Classifieds powered by Gulf News

Need for inclusive rule in Tunisia

The Tunisian government must work within democratic parameters and address pre-revolution concerns

Gulf News

Tunisian Prime Minister Hamadi Jebali’s decision to step down, after failing to form a non-partisan technocratic government, is a significant move that should jolt the system into action. At his press conference, Jibali said: “I promised if my initiative did not succeed I would resign as the head of the government and this is what I am doing ...” Hopefully his move will jumpstart the formation of a new government.

Tunisia, whose uprising set off revolts across the Arab world two years ago, continues to suffer from many internal divisions post-revolution — including the deep political strife between the Islamists and liberals, the latter being the current representatives of the Tunisian street.

Furthermore, the assassination, two weeks ago, of leftist opposition leader Shukri Belaid has brought to the surface the country’s social and religious tensions. The current government, which is dominated by Al Nahda, needs to work hard at addressing those issues. It can start with proving to the Tunisian people that it will fight any extremist elements aiming to derail progress and work within the boundaries of democracy. Since the 2011 elections, the overwhelming feeling is that the moderate Islamist party has ignored the people’s demands and has retreated to non-democratic practices; they have yet to take any serious measures to reform the police for example, who continue to operate the way they used to during the days of the brutal Zine Al Abidine Bin Ali government. The present government has yet to provide justice for the victims of the revolution, and most importantly, it has not addressed the glaring economic problems every Tunisian is suffering from. This includes serious pre-revolution concerns of corruption and a poverty gap.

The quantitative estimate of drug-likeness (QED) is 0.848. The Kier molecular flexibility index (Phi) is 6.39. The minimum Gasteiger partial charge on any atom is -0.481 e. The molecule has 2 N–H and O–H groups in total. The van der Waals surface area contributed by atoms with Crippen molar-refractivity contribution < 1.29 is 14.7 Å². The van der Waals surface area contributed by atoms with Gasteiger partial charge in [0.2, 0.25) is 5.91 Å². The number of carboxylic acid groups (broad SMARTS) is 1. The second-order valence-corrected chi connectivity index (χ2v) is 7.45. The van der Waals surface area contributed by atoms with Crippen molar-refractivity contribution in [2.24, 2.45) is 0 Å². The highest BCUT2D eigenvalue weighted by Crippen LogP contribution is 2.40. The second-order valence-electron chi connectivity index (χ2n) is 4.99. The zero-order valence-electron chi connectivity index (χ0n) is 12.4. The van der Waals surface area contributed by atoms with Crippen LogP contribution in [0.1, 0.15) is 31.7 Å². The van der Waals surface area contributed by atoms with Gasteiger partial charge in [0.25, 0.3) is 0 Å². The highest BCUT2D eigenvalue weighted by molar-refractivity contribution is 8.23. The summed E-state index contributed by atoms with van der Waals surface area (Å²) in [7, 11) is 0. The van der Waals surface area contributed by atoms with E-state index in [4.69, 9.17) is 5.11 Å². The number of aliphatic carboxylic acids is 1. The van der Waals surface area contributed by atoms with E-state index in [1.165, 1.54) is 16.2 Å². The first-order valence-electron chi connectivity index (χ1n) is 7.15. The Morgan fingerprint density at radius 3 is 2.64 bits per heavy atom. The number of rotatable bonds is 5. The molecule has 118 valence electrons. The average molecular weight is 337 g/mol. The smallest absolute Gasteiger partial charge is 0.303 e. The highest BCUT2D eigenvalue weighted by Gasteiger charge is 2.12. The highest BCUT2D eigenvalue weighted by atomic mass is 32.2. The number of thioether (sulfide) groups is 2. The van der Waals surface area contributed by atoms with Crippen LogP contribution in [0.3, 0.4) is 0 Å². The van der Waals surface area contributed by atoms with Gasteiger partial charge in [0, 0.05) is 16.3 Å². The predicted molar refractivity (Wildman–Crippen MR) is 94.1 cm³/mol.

The current Tunisian government must prove itself to be inclusive and representative of all Tunisians. As is the case in Egypt, this leadership has failed to fully turn its people’s concerns and demands on the streets into action. It is understandable that change requires time, but these few months are critical for a country that is in desperate need of economic and social reform.